"Hitting the Books"
Photograph by Eric Wenger, 11 June 2016, inside the Hess Homestead, Lititz, Pennsylvania
In my last Tuesday Tip, I shared the role that webinars and lectures play in my continuing education plan, highlighting the recent RootsTech conference. Although I love the convenience and non-existent price tag of those resources, I do have two in-person learning experiences planned for 2018:
In late April, I will be attending at least a portion of the local Lancaster Family History Conference. I already asked Eric to send me on the field trip “The Underground Railroad of Lancaster County” as my birthday gift. (Flowers and jewelry just don’t cut it for this girl! The photo above was taken on another Lancaster Mennonite Historical Society tour.)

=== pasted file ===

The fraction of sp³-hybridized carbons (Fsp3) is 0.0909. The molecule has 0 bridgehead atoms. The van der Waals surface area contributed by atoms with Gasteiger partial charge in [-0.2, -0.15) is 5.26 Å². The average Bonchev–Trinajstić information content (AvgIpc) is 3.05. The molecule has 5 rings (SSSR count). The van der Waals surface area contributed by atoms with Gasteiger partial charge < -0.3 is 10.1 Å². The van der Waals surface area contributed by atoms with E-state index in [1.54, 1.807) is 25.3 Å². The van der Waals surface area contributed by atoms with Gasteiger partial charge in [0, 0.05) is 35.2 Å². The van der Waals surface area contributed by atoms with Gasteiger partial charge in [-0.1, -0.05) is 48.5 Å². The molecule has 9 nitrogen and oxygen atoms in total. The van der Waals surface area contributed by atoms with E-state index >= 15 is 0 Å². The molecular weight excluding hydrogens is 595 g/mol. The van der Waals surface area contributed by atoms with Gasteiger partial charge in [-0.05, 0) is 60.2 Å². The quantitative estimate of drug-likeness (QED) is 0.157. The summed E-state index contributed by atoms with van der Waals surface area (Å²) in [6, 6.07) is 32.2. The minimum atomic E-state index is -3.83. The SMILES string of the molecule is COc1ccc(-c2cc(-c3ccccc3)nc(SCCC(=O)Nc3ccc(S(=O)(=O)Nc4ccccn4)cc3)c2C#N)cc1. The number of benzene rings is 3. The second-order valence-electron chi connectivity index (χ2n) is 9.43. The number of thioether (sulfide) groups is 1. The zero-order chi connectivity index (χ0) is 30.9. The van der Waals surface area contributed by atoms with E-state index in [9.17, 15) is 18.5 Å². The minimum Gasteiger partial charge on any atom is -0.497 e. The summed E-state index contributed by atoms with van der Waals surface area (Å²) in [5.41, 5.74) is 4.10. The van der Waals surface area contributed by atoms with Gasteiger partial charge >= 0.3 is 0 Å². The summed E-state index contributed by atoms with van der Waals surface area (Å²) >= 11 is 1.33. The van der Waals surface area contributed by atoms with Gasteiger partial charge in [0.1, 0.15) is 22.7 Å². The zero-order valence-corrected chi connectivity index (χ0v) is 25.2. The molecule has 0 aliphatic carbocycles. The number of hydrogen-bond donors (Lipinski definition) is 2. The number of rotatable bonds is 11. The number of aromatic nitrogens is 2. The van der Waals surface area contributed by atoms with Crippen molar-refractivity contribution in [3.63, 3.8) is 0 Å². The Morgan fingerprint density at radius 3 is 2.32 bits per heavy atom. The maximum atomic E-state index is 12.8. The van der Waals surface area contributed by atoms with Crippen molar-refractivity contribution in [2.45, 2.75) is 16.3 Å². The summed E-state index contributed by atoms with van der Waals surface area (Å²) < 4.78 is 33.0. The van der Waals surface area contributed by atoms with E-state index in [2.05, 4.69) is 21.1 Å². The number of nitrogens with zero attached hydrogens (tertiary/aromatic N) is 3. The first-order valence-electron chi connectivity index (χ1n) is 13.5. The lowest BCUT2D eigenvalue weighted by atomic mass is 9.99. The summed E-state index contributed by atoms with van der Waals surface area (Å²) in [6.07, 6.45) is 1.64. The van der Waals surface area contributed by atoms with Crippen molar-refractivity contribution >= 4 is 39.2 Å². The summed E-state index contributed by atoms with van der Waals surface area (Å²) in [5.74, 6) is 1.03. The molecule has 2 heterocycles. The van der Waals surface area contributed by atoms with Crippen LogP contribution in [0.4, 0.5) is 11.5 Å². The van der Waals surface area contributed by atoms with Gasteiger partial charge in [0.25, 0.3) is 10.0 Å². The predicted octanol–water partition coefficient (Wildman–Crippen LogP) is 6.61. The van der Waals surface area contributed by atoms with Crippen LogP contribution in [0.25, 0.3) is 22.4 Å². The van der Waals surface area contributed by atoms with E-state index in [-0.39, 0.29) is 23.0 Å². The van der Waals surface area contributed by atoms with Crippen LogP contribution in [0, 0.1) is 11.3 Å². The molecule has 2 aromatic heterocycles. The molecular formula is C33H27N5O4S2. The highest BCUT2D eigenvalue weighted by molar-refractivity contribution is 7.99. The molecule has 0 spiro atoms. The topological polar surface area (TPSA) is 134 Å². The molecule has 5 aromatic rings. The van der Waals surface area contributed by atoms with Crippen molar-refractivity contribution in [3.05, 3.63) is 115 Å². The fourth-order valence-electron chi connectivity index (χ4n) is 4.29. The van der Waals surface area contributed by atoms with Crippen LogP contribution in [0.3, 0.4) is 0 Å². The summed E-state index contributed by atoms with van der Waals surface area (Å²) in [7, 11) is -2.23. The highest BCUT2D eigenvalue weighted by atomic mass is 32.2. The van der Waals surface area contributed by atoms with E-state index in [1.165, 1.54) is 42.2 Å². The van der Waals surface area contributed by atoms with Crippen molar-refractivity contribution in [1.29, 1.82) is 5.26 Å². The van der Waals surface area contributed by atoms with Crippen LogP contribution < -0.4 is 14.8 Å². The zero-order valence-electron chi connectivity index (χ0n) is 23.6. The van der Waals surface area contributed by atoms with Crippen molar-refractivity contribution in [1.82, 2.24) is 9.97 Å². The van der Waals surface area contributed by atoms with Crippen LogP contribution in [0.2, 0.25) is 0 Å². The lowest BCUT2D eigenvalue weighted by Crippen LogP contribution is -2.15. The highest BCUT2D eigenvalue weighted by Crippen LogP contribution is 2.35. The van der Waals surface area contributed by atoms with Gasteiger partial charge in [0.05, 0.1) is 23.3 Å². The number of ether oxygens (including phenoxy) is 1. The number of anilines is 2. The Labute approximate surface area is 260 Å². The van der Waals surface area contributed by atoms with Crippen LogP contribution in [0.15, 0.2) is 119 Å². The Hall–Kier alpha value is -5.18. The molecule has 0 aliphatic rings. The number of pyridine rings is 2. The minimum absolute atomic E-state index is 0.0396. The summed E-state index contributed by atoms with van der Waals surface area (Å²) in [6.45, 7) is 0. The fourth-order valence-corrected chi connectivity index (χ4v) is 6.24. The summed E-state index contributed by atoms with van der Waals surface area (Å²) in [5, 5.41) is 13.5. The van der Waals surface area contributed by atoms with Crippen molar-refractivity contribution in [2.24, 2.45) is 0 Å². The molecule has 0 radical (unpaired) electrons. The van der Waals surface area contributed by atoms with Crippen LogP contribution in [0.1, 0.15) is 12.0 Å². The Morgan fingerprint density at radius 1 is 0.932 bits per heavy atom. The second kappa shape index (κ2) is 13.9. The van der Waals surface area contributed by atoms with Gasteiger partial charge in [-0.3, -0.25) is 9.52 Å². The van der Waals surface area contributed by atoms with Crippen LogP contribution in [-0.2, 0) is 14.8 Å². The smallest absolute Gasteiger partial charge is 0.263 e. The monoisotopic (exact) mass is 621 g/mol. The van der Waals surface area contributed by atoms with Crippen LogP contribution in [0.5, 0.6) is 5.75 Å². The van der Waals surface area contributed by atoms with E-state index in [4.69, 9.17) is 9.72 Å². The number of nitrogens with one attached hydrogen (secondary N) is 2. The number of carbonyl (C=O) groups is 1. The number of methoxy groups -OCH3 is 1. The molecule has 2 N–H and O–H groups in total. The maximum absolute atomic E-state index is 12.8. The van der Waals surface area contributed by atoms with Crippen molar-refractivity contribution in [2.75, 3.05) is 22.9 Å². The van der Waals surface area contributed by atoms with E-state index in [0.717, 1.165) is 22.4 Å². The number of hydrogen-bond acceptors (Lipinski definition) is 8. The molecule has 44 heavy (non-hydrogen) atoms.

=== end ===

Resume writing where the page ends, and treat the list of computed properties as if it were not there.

My main educational experience for this year will take place in July when I attend the Genealogical Research Institute of Pittsburgh (GRIP). I am thrilled to be enrolled in the course “Women and Children First! Research Methods for the Hidden Half of the Family,” coordinated by Judy Russell (The Legal Genealogist). This course description outlines what I will be learning that week, and I can’t wait to apply my new knowledge to solving challenging research problems. Especially after writing my recent biography of Caroline Rock, I am excited to dive into this topic!
My continuing education plan is rounded out by reading and podcasts:
NGSQ (National Genealogical Society Quarterly)
APGQ (Association for Professional Genealogists Quarterly)
BCG website resources (Board for Certification of Genealogists)
Blogs/websites/Facebook groups of top genealogy professionals
Podcasts (I often listen and learn while multi-tasking with housework.)
My personal favorite is Genealogy Connection, from the producers of The Genealogy Guys Podcast.
Here is a list of genealogy podcasts from Cyndi’s List.
If you have a favorite resource for continuing genealogical education, feel free to comment. I am always on the lookout for new information!